Simple recipe for making it easier to call superclass method code. Instead of 'super(cls,self).methodName()' you may just use 'cls.doDefault()' for code that is easier on the eyes.
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import sys class DoDefaultMixin(object): ''' An alternative way to call superclass method code. Mix this class in to your classes, and you can now use the following form to call superclass methods: retval = cls.doDefault([args]) instead of the usual: retval = super(cls, self).methodName([args]) ''' def doDefault(cls, *args, **kwargs): frame = sys._getframe(1) self = frame.f_locals['self'] methodName = frame.f_code.co_name return eval('super(cls, self).%s(*args, **kwargs)' % methodName) doDefault = classmethod(doDefault) if __name__ == '__main__': class TestBase(list, DoDefaultMixin): def MyMethod(self): print "TestBase.MyMethod called." class MyTest(TestBase): def MyMethod(self): print "MyTest.MyMethod called." MyTest.doDefault() t = MyTest() t.MyMethod()
Python's new-style classes are a huge step forward, and it is now much easier to call superclass method code, and we no longer need to think about issues such as Method Resolution Order, which is handled sanely now.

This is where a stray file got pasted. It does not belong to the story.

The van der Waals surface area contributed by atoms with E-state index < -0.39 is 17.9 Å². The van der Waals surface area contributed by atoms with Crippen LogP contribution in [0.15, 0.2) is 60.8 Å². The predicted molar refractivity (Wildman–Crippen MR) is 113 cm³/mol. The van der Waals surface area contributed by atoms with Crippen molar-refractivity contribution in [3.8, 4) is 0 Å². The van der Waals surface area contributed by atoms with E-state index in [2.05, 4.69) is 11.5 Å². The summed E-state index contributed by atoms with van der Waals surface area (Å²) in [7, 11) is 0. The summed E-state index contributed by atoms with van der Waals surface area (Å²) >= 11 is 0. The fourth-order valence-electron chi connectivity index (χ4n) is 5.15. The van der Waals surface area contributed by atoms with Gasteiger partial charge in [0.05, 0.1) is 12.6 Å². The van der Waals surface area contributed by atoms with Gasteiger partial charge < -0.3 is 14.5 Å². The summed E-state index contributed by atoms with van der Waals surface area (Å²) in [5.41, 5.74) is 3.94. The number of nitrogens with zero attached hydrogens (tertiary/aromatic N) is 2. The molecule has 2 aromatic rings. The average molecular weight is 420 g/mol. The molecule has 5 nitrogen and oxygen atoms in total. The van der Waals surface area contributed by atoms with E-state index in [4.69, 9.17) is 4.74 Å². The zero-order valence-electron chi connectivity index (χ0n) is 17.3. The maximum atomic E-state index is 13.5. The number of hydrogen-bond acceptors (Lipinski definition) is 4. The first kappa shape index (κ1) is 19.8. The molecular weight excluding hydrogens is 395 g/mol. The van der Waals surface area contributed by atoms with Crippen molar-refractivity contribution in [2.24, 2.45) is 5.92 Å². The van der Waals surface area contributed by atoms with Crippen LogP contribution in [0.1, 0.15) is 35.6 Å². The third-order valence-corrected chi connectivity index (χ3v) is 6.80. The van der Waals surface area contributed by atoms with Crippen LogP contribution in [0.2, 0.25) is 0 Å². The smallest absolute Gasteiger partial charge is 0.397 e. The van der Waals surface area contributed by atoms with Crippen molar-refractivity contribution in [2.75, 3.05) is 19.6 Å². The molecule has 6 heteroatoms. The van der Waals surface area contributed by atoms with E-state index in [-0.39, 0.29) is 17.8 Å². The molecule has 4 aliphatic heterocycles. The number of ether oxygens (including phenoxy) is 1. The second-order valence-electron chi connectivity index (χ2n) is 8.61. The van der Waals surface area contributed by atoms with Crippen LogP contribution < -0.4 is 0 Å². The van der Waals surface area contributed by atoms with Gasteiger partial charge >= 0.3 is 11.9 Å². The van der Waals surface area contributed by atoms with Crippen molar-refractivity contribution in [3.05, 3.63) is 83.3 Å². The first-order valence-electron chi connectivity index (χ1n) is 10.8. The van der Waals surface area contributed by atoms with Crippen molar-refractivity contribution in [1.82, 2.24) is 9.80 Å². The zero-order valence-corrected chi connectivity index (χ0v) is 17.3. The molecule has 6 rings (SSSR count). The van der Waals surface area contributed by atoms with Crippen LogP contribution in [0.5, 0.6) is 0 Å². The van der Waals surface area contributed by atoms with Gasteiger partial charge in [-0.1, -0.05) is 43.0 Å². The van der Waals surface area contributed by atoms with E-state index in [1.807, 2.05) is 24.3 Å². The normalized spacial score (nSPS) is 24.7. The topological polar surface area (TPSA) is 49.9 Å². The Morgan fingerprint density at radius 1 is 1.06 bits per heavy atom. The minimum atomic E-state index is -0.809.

The new builtin method super() returns a reference to the superclass object, allowing methods to call superclass methods using the 'super(cls,self).methodname()' idiom, which is convenient but still too convoluted for my tastes. It requires typing two things (self and methodName) redundantly.
DoDefaultMixin() makes the calling of superclass method code easier to read, easier to type, and doesn't take away any functionality. Well, I'm only a low-intermediate Pythonista currently so part of the reason for submitting this recipe is to solicit comments and to see if there are holes in my approach that I haven't considered. Also, if anyone can offer suggestions on how to get rid of the eval() that would be cool too! Enjoy!